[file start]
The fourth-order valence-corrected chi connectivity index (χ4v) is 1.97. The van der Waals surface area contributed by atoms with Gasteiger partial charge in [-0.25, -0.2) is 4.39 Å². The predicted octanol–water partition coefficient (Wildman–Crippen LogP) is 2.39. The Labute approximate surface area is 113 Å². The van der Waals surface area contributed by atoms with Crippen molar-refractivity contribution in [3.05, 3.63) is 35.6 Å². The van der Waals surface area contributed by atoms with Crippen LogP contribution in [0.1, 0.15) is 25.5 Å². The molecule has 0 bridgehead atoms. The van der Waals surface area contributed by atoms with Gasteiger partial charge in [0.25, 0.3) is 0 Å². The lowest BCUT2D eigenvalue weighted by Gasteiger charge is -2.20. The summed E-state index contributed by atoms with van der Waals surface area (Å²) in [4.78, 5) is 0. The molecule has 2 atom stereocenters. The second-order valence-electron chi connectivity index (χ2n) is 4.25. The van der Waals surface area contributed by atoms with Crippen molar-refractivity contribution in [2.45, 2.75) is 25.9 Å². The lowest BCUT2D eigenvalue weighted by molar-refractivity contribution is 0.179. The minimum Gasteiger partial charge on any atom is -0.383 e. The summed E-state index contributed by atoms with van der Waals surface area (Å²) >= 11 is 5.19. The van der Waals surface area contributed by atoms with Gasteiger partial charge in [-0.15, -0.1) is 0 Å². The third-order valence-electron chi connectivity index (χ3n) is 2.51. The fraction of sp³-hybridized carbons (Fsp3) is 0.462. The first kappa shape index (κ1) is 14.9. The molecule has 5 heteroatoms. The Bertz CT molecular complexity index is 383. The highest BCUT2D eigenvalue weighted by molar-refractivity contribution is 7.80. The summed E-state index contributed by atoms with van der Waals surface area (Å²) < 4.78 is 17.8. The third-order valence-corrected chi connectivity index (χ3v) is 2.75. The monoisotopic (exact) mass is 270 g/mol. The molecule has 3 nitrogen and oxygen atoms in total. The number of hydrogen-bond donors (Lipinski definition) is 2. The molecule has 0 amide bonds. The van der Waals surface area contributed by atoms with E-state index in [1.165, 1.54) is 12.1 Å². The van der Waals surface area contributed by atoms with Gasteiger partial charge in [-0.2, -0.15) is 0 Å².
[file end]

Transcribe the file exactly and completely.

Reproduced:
The fourth-order valence-corrected chi connectivity index (χ4v) is 1.97. The van der Waals surface area contributed by atoms with Gasteiger partial charge in [-0.25, -0.2) is 4.39 Å². The predicted octanol–water partition coefficient (Wildman–Crippen LogP) is 2.39. The Labute approximate surface area is 113 Å². The van der Waals surface area contributed by atoms with Crippen molar-refractivity contribution in [3.05, 3.63) is 35.6 Å². The van der Waals surface area contributed by atoms with Crippen LogP contribution in [0.1, 0.15) is 25.5 Å². The molecule has 0 bridgehead atoms. The van der Waals surface area contributed by atoms with Gasteiger partial charge in [0.25, 0.3) is 0 Å². The lowest BCUT2D eigenvalue weighted by Gasteiger charge is -2.20. The summed E-state index contributed by atoms with van der Waals surface area (Å²) in [4.78, 5) is 0. The molecule has 2 atom stereocenters. The second-order valence-electron chi connectivity index (χ2n) is 4.25. The van der Waals surface area contributed by atoms with Crippen molar-refractivity contribution in [2.45, 2.75) is 25.9 Å². The lowest BCUT2D eigenvalue weighted by molar-refractivity contribution is 0.179. The minimum Gasteiger partial charge on any atom is -0.383 e. The summed E-state index contributed by atoms with van der Waals surface area (Å²) >= 11 is 5.19. The van der Waals surface area contributed by atoms with Gasteiger partial charge in [-0.15, -0.1) is 0 Å². The third-order valence-electron chi connectivity index (χ3n) is 2.51. The fraction of sp³-hybridized carbons (Fsp3) is 0.462. The first kappa shape index (κ1) is 14.9. The molecule has 5 heteroatoms. The Bertz CT molecular complexity index is 383. The highest BCUT2D eigenvalue weighted by molar-refractivity contribution is 7.80. The summed E-state index contributed by atoms with van der Waals surface area (Å²) < 4.78 is 17.8. The third-order valence-corrected chi connectivity index (χ3v) is 2.75. The monoisotopic (exact) mass is 270 g/mol. The molecule has 3 nitrogen and oxygen atoms in total. The number of hydrogen-bond donors (Lipinski definition) is 2. The molecule has 0 amide bonds. The van der Waals surface area contributed by atoms with E-state index in [1.165, 1.54) is 12.1 Å². The van der Waals surface area contributed by atoms with Gasteiger partial charge in [-0.2, -0.15) is 0 Å².